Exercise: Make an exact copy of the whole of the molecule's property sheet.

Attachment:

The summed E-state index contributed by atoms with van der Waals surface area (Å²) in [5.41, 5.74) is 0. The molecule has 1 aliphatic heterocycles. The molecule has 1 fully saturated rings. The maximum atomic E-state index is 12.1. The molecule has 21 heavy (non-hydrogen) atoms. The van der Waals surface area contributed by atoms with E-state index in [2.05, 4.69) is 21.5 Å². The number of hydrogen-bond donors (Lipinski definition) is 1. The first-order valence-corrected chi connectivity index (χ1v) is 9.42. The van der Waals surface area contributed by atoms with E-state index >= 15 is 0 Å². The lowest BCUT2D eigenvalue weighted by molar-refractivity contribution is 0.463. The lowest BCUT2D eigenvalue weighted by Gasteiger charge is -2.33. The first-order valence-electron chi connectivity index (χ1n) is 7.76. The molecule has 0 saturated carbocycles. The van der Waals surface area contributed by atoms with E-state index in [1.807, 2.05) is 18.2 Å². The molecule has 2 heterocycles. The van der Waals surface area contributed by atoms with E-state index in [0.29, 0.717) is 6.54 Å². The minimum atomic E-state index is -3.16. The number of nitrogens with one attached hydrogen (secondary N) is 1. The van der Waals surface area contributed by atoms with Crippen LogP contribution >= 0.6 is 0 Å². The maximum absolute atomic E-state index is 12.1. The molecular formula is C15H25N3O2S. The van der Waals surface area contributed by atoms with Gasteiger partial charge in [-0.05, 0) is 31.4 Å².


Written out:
The summed E-state index contributed by atoms with van der Waals surface area (Å²) in [5.41, 5.74) is 0. The molecule has 1 aliphatic heterocycles. The molecule has 1 fully saturated rings. The maximum atomic E-state index is 12.1. The molecule has 21 heavy (non-hydrogen) atoms. The van der Waals surface area contributed by atoms with E-state index in [2.05, 4.69) is 21.5 Å². The number of hydrogen-bond donors (Lipinski definition) is 1. The first-order valence-corrected chi connectivity index (χ1v) is 9.42. The van der Waals surface area contributed by atoms with E-state index >= 15 is 0 Å². The lowest BCUT2D eigenvalue weighted by molar-refractivity contribution is 0.463. The lowest BCUT2D eigenvalue weighted by Gasteiger charge is -2.33. The first-order valence-electron chi connectivity index (χ1n) is 7.76. The molecule has 0 saturated carbocycles. The van der Waals surface area contributed by atoms with E-state index in [1.807, 2.05) is 18.2 Å². The molecule has 2 heterocycles. The van der Waals surface area contributed by atoms with E-state index in [0.29, 0.717) is 6.54 Å². The minimum atomic E-state index is -3.16. The number of nitrogens with one attached hydrogen (secondary N) is 1. The van der Waals surface area contributed by atoms with Crippen LogP contribution >= 0.6 is 0 Å². The maximum absolute atomic E-state index is 12.1. The molecular formula is C15H25N3O2S. The van der Waals surface area contributed by atoms with Gasteiger partial charge in [-0.05, 0) is 31.4 Å².